- 85,00 kr
This award-winning foreign correspondent’s vivid account of Central Asia’s recent history “reads like a novel but is the stuff of hard-won journalism” (Gary Shteyngart, author of Absurdistan).
Here are the stories of two revolutions, a massacre of unarmed civilians, a civil war, a drug-smuggling highway, brazen corruption schemes, contract hits, and larger-than-life characters who may be villains, heroes, or possibly both. Restless Valley is a gripping, contemporary chronicle of Central Asia from a veteran journalist with extensive experience in the region.
Both Kyrgyzstan and Uzbekistan have struggled with the challenges of post-Soviet, independent statehood, and both became entangled in America’s Afghan campaign when the United States built military bases within their borders. Meanwhile, the region was becoming a key smuggling hub for Afghanistan’s booming heroin trade.
Through the eyes of local participants—the powerful and the powerless—Shishkin reconstructs how Kyrgyzstan and Uzbekistan have ricocheted between extreme repression and democratic strivings; how alliances with the United States and Russia have brought mixed blessings; and how Stalin’s legacy of ethnic gerrymandering continues to incite conflict today.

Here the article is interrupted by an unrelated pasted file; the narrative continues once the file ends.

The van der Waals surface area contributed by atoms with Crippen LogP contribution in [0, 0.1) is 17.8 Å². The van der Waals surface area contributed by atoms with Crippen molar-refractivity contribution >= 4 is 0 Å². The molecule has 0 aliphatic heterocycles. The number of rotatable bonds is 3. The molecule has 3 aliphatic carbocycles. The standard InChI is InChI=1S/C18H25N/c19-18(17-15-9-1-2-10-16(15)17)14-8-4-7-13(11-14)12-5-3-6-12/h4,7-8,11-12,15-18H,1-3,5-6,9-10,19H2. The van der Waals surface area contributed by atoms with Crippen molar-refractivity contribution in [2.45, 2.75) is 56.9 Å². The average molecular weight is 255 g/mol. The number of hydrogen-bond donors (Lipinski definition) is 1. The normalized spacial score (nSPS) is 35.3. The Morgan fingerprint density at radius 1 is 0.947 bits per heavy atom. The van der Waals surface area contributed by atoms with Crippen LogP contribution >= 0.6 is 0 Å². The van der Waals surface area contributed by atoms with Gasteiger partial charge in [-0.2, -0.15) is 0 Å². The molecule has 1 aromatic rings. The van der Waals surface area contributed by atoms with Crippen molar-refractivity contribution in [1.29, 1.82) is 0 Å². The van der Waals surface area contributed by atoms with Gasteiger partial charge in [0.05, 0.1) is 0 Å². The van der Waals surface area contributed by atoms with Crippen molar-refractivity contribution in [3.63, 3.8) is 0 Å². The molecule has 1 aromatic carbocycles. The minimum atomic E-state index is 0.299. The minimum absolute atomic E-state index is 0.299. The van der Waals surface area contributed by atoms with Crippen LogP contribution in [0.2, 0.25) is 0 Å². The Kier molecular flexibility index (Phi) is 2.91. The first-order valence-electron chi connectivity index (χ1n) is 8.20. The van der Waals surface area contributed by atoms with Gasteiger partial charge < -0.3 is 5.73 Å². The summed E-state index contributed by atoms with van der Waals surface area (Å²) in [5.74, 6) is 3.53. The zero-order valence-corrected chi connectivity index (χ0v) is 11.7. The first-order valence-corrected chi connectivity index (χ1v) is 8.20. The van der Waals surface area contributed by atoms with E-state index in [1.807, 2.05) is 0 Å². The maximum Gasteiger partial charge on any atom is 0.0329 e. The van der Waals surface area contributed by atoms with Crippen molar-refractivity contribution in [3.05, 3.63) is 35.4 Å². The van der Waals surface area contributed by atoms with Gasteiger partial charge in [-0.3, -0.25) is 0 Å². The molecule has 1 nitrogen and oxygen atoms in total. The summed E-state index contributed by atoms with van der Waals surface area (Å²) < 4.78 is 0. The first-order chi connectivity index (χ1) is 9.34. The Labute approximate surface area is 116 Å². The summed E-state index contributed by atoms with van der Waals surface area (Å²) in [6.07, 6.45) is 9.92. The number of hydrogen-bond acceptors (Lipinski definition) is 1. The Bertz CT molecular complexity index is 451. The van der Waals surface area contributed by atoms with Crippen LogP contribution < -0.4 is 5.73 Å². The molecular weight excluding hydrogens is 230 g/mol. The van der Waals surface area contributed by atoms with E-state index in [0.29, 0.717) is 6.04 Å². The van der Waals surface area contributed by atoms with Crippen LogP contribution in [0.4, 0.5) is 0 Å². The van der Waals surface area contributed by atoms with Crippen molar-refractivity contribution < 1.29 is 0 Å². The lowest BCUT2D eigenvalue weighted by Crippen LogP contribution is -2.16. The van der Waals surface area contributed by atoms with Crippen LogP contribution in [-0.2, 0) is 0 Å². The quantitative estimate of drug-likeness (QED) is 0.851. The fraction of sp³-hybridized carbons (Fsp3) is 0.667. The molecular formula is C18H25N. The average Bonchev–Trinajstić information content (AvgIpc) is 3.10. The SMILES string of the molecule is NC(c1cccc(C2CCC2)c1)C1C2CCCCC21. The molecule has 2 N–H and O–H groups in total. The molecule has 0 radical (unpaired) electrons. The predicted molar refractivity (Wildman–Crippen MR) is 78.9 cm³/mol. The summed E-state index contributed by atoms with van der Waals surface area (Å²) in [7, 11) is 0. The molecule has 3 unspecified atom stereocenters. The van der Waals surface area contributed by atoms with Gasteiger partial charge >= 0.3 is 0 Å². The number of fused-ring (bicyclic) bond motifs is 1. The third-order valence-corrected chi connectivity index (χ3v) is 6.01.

“The weird, the strange, the corrupt, and the grand are all evident . . . [Shishkin] relentlessly pursues and then tells the stories of the most corrupt and powerful and also the most sincere and admirable characters who inhabit these mountains.” —Ahmed Rashid, The New York Review of Books
Former Wall Street Journal reporter Shishkin offers an engaging, enlightening look at a lesser-known, yet increasingly vital part of the world. Focusing upon the former Soviet republics of Uzbekistan and Kyrgyzstan, he examines how the two countries, tied together by history and culture, have experienced decades of chaos, upheaval, and crime since their 1991 independence. Shishkin vividly explores, through first-hand experience, interviews, and public record, the sort of events which could fuel a doz-en action movies. From revolutions and dictators, to massive financial conspiracies and criminal em-pires, independence opened up a world of opportunity for those ruthless or determined enough to take it. Shishkin tackles the thorny relationship between the United States and repressive Uzbekistan, a vi-tal staging area for the war in Afghanistan. He delves into the complicated, bloody conflict between the Uzbek and Kyrgyz peoples; speaks of folk heroes and modern-day villains; and details the rise and fall of crime lords and politicians. Neither history nor policy analysis, "Rather, it is an attempt to re-construct Central Asia's most dramatic recent episodes." While the narrative meanders, it's a fascinat-ing expose from a man who knows the region intimately.